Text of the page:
"Climate is the genera] resultant of temperature, atmospheric pressure, humidity, rainfall, and other less-known factors, modified by soil, aspect, and various local conditions."

Temperature is primarily dependent upon latitude, t»ut is lot-ally and periodi-cally modified by the direction and character of the ocean-currents and prevailing winds, whether warm or cold; thus, Labrador and Newfoundland are in the same latitudes as the British Isles and France, but while the western shores of the latter countries are washed by the warm Gulf Stream from the West Indies, the former are chilled by the icy currents flowing southwards from the eastern coasts of Greenland and Baffin's Land, and by the westerly gales from the Pacific which, though warm and moist when they heat on the wooded hills of British Columbia, have been changed in their passage across the bleak wilds of Rupert's Land. These general characters of eastern and western shores may also be observed in our own islands, in the contrast between the dry. bracing climate of the east coast from Norfolk to Aberdeen, and the mild, humid climate and heavy rainfall of Ireland, Wales, Devon, and Cornwall. And the unimportant part played by latitude alone is shown in the fact that so far north as the Shetlands snow rarely lies many days together, though the extreme humidity of the air and the absence of dry heat preclude the maturation of cereals, oats excepted. Yet there are. even within narrow limits, modifying influences, as in the valley of the Shin in Sutherland, where crops ripen in the drier air which fail to do so in Argyle, 2° of latitude further south.

By Edward F. Willoughby, M.D.(Lond.) Diplomats In State Medicine Of London University, And In Public Health Of Cambridge University Author Of "Public Health And Demography "Health Officer's Pocket Book", Etc.

Mean temperatures, unless given for every month in the year and with the maxima and minima or range of the monthly oscillations, afford little useful information as to the true character of a climate. No part of Great Britain is remote enough from the sea to produce what is called a continental climate, that is, one in which hot, dry summers alternate with winters of severe cold and frost, continued until the air becomes clear and dry. Our climate is essentially insular, and in choosing a residence regard should be had to the prevailing winds, rainfall, humidity, the amount of sunshine, and the local features of elevation, aspect, and soil. In mild and humid districts, as Devon and Argyle, small tracts of moderate rainfall may be found, and in colder and drier regions, as Yorkshire and the N.E. of Scotland, there are spots or areas sheltered by hills from the biting east and north-east winds.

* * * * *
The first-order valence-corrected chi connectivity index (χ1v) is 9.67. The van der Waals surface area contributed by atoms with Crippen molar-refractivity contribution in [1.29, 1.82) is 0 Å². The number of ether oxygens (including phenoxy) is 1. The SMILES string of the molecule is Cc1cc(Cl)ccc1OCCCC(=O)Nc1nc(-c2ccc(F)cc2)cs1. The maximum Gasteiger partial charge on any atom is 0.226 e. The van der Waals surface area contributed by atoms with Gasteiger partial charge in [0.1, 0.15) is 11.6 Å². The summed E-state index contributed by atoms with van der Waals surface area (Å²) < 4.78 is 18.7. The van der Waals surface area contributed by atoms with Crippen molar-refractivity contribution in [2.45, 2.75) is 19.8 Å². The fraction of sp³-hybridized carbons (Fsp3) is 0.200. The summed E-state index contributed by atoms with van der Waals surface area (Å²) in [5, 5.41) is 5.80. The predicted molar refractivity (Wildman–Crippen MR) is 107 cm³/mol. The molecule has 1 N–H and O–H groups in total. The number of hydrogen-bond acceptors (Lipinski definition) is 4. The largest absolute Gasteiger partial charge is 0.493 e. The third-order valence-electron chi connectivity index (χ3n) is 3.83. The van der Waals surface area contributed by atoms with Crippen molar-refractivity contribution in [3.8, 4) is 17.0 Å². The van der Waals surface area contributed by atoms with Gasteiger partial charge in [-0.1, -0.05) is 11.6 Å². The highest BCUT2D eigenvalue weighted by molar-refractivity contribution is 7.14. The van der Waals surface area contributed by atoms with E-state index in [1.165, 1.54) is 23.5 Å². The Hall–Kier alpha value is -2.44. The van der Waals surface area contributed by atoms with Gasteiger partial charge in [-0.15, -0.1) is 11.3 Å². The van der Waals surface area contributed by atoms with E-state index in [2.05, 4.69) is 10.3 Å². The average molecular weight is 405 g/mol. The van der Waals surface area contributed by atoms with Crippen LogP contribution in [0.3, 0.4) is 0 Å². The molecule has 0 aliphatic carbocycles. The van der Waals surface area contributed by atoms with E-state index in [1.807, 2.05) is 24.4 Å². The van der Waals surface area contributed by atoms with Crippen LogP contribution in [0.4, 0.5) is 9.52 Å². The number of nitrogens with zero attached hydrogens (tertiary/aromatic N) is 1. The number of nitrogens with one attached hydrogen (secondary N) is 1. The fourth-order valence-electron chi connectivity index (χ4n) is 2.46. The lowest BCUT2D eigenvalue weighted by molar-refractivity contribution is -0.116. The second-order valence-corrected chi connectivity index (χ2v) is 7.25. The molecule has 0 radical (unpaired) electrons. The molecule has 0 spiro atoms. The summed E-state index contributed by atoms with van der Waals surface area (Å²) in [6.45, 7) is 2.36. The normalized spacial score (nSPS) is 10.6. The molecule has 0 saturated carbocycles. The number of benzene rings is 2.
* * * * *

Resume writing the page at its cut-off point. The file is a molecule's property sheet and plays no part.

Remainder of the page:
Air is capable of holding in an invisible and impalpable form a quantity of water-vapour varying with the temperature but increasing more rapidly as this rises. Even when the temperature is far below freezing the air is not absolutely dry, holding about 1 grain of water in the cubic foot. The air is said to be saturated when it contains as much water as, at that particular temperature, it can hold without depositing any as dew; and vice versd, given a certain amount of vapour, the temperature at which it would begin to fall is called the dew-point. The proportions for saturation are 2 grains at 30° F., 3 grains at 40°, 4 grains at 50°, 6 grains at 60°, 8 grains at 70°, 11 grains at 80°, and 15 grains at 90°. The percentage of saturation represents the degree of humidity; thus, 4 grains in the cubic foot will be saturation at a temperature of 50° F., 66 per cent of humidity at 60 F., and only 50 per cent at 70° F. In the three instances just cited the air will be felt damp, agreeable, and painfully dry respectively, although the actual amount of moisture remains the same.

As the temperature rises, more vapour is absorbed by the air from the surface of land and water, to fall as dew or appear as mist should the temperature sink below the point at which the additional vapour can be held (as may be seen on every clear summer evening and night), and to l)e taken up again invisibly with the returning warmth of day; indeed, there is absolutely more moisture in the air on a hot "dry" day in August than in a cold "damp" day in November; and more in a warmed and occupied room than there is in the open air, especially in winter, the vapour in this case being derived mainly from the breath of the occupants and the combustion of gas.

Table XLI. gives the weight (in grains) of vapour in a cubic foot of saturated air at temperatures from 14° to 88° F., and the diagram, Fig. 716, exhibits the same information graphically. From these it may be seen that at 80° F. the air is saturated by 11 grains, at 60° F. by 6 grains, and at 40° F. by 3 grains; and it is clear that if the humidity be 75 per cent at 60° F., dew will fall when the temperature sinks to 53° F., but if the humidity at 60° be only 50 per cent dew cannot fall until a temperature of 41° is reached. One can thus see how the young leaves and flowere of fruit-trees are more liable to suffer from light frost in clear nights after warm sunny days, than in the cold, dull weather often accompanying dry N.E. winds; for with a day temperature of 60° and 75 per cent of humidity the lightest frost will cause a heavy deposit of hoar-frost, while

Fig. 710.   Weight (in grains) of water vapour in a cubic foot of saturated air from 16o to 90o F with a temperature of 40 and humidity of 50 per cent none will fall unless the night temperature sink to 24.

Fig. 710. - Weight (in grains) of water-vapour in a cubic foot of saturated air from 16o to 90o F with a temperature of 40° and humidity of 50 per cent none will fall unless the night temperature sink to 24°.